also be used.

When Usenet was young, a news admin would notice that some groups were
empty, and propose their removal.  If there weren't too many
complaints or undue amounts of wailing, the groups would be removed.
At the time, retention times were short, perhaps three weeks, so the
above procedure meant that groups without any messages over the
previous three weeks might be considered for removal.

Later, when the group creation process was being codified, there was
discussion about a complementary process for group removal.  But a
system of Yes-No voting did not work as well for group removal as it
did for group creation.  A Yes vote could be considered to at least
nominally measure interest in participating in a proposed newsgroup,
while No votes were typically low enough in number to not derail too
many ordinary newsgroup creations.

But a Yes vote for a group removal doesn't measure interest or
disinterest in the group.  In effect, a Yes vote measured how many
people wanted to disregard any complaints or wailing from those who
wanted to keep the group and voted No.  On rare occasions, the group
creation process was used to remove groups, usually as part of a
hierarchy re-organization.  In those circumstances, a Yes vote might
be cast by those who favored other aspects of the re-organization and
would vote Yes on all items on the ballot.  In some cases, a Yes vote
was confusing, as when a Yes vote for a group meant the voter favored
removal, when ordinarily it meant they favored creation.

In 1997, Jani Patokallio proposed a two-step process for removing low
traffic groups.  The first step would identify low traffic groups, and
the second step would hold a CFV to determine whether the group would
be kept or not.  There would be no Yes or No votes, but only Keep
votes.  If 50 persons favored keeping a group, it would be kept.  In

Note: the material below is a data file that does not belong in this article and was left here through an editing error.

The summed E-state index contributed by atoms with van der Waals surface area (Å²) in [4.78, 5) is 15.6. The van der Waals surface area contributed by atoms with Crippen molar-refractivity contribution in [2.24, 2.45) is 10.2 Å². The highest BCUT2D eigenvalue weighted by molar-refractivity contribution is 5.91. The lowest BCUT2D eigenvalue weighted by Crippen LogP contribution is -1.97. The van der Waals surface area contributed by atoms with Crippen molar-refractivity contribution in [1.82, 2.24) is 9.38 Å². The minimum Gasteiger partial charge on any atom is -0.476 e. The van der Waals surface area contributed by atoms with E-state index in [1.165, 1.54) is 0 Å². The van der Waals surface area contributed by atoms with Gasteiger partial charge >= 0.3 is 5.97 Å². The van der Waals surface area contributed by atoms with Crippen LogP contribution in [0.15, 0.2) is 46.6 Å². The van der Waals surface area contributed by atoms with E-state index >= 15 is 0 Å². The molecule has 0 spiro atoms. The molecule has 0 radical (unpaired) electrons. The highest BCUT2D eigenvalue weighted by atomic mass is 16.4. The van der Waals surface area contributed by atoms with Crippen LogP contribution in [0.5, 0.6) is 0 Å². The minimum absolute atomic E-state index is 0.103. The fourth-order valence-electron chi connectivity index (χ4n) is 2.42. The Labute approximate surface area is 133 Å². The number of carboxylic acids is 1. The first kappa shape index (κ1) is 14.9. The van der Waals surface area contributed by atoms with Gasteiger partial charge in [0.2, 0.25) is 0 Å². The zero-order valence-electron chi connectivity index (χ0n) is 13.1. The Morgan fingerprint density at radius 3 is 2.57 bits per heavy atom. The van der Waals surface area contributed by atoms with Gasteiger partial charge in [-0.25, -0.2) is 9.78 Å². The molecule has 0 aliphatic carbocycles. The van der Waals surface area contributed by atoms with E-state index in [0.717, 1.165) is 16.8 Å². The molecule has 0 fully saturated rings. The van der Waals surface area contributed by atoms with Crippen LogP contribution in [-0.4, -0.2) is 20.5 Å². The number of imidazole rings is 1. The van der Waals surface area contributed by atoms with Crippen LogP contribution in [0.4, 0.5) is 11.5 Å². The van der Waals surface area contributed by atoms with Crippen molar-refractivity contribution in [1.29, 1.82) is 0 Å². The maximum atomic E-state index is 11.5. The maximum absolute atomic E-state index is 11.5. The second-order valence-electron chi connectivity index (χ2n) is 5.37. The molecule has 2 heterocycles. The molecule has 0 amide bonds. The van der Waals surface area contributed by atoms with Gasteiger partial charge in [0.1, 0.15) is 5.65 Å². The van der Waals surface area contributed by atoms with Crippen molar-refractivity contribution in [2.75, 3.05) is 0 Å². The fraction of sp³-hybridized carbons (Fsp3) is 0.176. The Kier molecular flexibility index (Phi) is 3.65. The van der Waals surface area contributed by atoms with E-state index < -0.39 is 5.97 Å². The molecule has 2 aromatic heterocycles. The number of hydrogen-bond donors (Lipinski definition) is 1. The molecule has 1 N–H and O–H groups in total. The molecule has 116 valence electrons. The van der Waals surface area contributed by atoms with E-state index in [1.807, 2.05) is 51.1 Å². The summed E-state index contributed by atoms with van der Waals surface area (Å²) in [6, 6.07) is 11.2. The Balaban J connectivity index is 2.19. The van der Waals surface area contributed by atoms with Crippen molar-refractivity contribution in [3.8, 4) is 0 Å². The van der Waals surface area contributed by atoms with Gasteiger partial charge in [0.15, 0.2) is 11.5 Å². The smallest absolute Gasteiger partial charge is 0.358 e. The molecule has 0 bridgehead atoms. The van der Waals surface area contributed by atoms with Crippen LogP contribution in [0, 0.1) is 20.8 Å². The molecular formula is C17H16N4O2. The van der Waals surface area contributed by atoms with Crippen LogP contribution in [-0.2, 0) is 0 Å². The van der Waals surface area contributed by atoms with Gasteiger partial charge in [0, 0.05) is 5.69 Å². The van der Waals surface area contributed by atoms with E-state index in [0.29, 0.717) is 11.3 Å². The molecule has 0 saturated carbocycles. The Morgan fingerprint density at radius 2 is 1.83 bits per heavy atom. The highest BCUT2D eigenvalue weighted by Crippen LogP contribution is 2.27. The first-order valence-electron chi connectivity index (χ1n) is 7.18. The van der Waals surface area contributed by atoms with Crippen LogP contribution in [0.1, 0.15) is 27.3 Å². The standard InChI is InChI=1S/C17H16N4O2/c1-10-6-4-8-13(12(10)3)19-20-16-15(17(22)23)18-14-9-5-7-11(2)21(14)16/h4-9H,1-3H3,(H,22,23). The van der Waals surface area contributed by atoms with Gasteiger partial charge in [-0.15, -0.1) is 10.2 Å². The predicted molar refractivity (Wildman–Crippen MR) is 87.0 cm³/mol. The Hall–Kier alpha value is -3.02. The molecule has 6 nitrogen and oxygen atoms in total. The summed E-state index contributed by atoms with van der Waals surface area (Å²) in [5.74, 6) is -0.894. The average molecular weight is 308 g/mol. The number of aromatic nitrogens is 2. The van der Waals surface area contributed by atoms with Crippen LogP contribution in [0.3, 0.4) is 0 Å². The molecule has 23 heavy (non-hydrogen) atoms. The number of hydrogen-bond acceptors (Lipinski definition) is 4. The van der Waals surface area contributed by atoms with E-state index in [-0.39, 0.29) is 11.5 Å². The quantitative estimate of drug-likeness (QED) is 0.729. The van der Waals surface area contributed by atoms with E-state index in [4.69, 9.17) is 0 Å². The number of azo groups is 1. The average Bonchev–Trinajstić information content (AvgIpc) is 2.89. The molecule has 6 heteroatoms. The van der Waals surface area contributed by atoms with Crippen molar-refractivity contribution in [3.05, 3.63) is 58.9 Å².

e-mail discussion between Patokallio and Tale, Tale suggested that the
threshold for Keep votes be the same as for group creations, that is
100.  In other words, a low traffic group would have to re-establish
that it had the same level of support as a proposed new group had.

The process proposed in this RFD is similar to that proposed by Jani
Patokallio.  It would have a first step to identify low-traffic
groups.  Instead of a public vote, there would be a feedback period in
which those who wanted a group to be retained could raise their
objections.  The B8MB would make the final decision on removal based
on any feedback received.

The system avoids making a determination of the worthiness of a
newsgroup, or even worse, the worthiness of its topic.  It simply
measures whether there is a modest level of interest in maintaining
the newsgroup.  This is consistent with the criteria that has been
used in the creation of almost all Big 8 newsgroups: "is there a
sufficient level of interest in the proposed newsgroup."


Policy for Removing Extremely Low-Traffic Unmoderated Newsgroups.

Each year, up to 5% of unmoderated newsgroups will be considered for
removal.  Currently, this is 99 groups, and these lowest volume groups
have 0, 1, or 2 articles per 12 months.  In future years, the B8MB may
adjust the percentage based on experience from previous years.

The B8MB will announce the 12-month measurement period, and request